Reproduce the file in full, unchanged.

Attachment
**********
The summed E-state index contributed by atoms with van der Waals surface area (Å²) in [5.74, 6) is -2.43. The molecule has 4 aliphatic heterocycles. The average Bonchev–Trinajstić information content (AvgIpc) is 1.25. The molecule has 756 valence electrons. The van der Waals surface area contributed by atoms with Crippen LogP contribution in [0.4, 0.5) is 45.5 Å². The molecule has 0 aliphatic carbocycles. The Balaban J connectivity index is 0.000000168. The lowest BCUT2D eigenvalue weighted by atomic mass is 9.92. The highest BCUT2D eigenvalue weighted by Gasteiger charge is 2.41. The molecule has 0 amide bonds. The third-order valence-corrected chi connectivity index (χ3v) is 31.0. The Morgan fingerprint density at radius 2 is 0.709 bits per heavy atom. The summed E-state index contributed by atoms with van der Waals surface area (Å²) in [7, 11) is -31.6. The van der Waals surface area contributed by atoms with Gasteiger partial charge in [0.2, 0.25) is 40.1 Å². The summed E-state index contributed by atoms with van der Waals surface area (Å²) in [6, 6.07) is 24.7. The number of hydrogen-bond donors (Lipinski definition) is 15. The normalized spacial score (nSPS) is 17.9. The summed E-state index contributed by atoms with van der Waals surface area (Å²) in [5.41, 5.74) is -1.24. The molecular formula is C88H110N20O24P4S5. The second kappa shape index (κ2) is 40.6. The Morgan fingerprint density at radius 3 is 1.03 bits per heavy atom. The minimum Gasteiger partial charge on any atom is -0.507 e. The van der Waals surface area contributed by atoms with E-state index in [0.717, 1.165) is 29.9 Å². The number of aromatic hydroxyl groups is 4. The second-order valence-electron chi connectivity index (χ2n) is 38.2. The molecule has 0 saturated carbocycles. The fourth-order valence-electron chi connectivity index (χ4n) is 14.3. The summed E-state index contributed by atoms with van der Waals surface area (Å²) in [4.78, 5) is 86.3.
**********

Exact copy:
The summed E-state index contributed by atoms with van der Waals surface area (Å²) in [5.74, 6) is -2.43. The molecule has 4 aliphatic heterocycles. The average Bonchev–Trinajstić information content (AvgIpc) is 1.25. The molecule has 756 valence electrons. The van der Waals surface area contributed by atoms with Crippen LogP contribution in [0.4, 0.5) is 45.5 Å². The molecule has 0 aliphatic carbocycles. The Balaban J connectivity index is 0.000000168. The lowest BCUT2D eigenvalue weighted by atomic mass is 9.92. The highest BCUT2D eigenvalue weighted by Gasteiger charge is 2.41. The molecule has 0 amide bonds. The third-order valence-corrected chi connectivity index (χ3v) is 31.0. The Morgan fingerprint density at radius 2 is 0.709 bits per heavy atom. The summed E-state index contributed by atoms with van der Waals surface area (Å²) in [7, 11) is -31.6. The van der Waals surface area contributed by atoms with Gasteiger partial charge in [0.2, 0.25) is 40.1 Å². The summed E-state index contributed by atoms with van der Waals surface area (Å²) in [6, 6.07) is 24.7. The number of hydrogen-bond donors (Lipinski definition) is 15. The normalized spacial score (nSPS) is 17.9. The summed E-state index contributed by atoms with van der Waals surface area (Å²) in [5.41, 5.74) is -1.24. The molecular formula is C88H110N20O24P4S5. The second kappa shape index (κ2) is 40.6. The Morgan fingerprint density at radius 3 is 1.03 bits per heavy atom. The minimum Gasteiger partial charge on any atom is -0.507 e. The van der Waals surface area contributed by atoms with E-state index in [0.717, 1.165) is 29.9 Å². The number of aromatic hydroxyl groups is 4. The second-order valence-electron chi connectivity index (χ2n) is 38.2. The molecule has 0 saturated carbocycles. The fourth-order valence-electron chi connectivity index (χ4n) is 14.3. The summed E-state index contributed by atoms with van der Waals surface area (Å²) in [4.78, 5) is 86.3.